Positive Narrative Formation

Republic 100: Year after year, illiberal voices in Europe and beyond are raised to question the universality of human rights, the general viability of the liberal democratic system. In a country like Georgia, which suffered from selectiveerasure of the historical memory during the Soviet rule, and where stability and prosperity have failed to reliably take hold after the country regained its independence, these voices resonate. What if democracy is not for the country like ours? Perhaps the true democracy means that the will of themajority prevails over the protection of the minorities?! These questions are amplified by malevolent propaganda and disinformation.

But democracy for Georgia is not a foreign concept, imposed for abroad: as the European nations were waking by the end of the 19th century, and the central and eastern European nations were finding their equal place among the nations of the world, so did Georgia. Its short-lived, but vibrant Democratic Republic of 1918-1921 has put down the foundations of genuinely popular and democratic institutions – parliament, government, courts, schools, the university – all found their national footing. The project “Republic 100”, dedicated to the centennial of the Republic tries to fill the memory gap, to acquaint new generations with those statesmen and women who thought, worked and fought for the republic. Their aspirations, their ideas, some pioneering institutional solutions flesh out the documentary narrative of the Georgian democracy. On the platform of Civil.ge, our readers can relive the daily news of the time, based on the archival documents and newspapers. By collaborating with historians who study that era, the project also publishes thematic research and some fascinating stories of people that fought for the Republic in those chaotic years, when the Empires clashed and fell.  The project has its permanent home at Respublika.civil.ge , engages more than 15 thousand readers at its Facebook page @Republic100Georgia and has featured documentaries under the slogan “Republic is our tradition” (available on YouTube channel )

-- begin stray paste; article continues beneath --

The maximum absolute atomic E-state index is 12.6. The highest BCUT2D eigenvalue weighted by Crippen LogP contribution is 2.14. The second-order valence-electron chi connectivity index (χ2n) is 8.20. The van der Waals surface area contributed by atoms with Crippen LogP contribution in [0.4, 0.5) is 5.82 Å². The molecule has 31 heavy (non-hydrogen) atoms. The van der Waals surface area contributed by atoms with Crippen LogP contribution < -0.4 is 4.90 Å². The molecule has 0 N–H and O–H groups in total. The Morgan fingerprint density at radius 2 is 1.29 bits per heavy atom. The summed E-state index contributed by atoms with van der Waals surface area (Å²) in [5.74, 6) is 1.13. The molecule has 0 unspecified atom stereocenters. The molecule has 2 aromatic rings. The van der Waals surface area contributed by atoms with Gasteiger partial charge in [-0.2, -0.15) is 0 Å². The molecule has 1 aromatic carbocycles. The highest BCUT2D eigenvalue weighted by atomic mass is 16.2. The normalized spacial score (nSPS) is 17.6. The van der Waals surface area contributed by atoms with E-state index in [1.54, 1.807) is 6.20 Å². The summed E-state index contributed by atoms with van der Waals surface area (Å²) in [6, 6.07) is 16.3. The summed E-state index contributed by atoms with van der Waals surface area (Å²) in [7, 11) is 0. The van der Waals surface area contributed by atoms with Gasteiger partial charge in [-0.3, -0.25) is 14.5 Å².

Europe Herald

In their letter, published in 1918, two young Georgians, on a scholarship in Europe, appealed to their compatriots to help issue a newsletter “Europe Herald” that would help the young Georgian Democratic Republic “establish an unmediated link with Europe”. We found that idea inspiring and set out to launch the Facebook page that would tell our citizens European stories without passing through third-country channels. Today, like then our contributors are mostly young Georgians who work or study in Europe, and tell us stories of their corners of Europe – as they happen.  An experiment of sorts, the page gained rapid following on social media. One of the reasons, our readers tell us, is because the news are reliable, which is not to be taken for granted in today’s media landscape saturated by disinformation.

But there is another reason why Europe Herald stands out: our creative team decided to push the historical parallel slightly further and to tell the news as the old Georgian newspapers would. Familiarity with the European context and the European leaders, sometimes tongue-in-cheek commentary linking the affairs in Paris, London or Belgrade to Georgian’s own concerns of the day – in other words, a true perception of living in a shared home – this is what the page is trying to convey, and our faithful readers keep coming for more. By deepening the intuitive find, we realize every day how much the muzzled Soviet press has imposed newspeak instead of the living language – and by restoring the life to the language of news Europe Herald sometimes amuses, sometimes shocks, but always informs, and already spawned some imitators – which means that it is on the right track!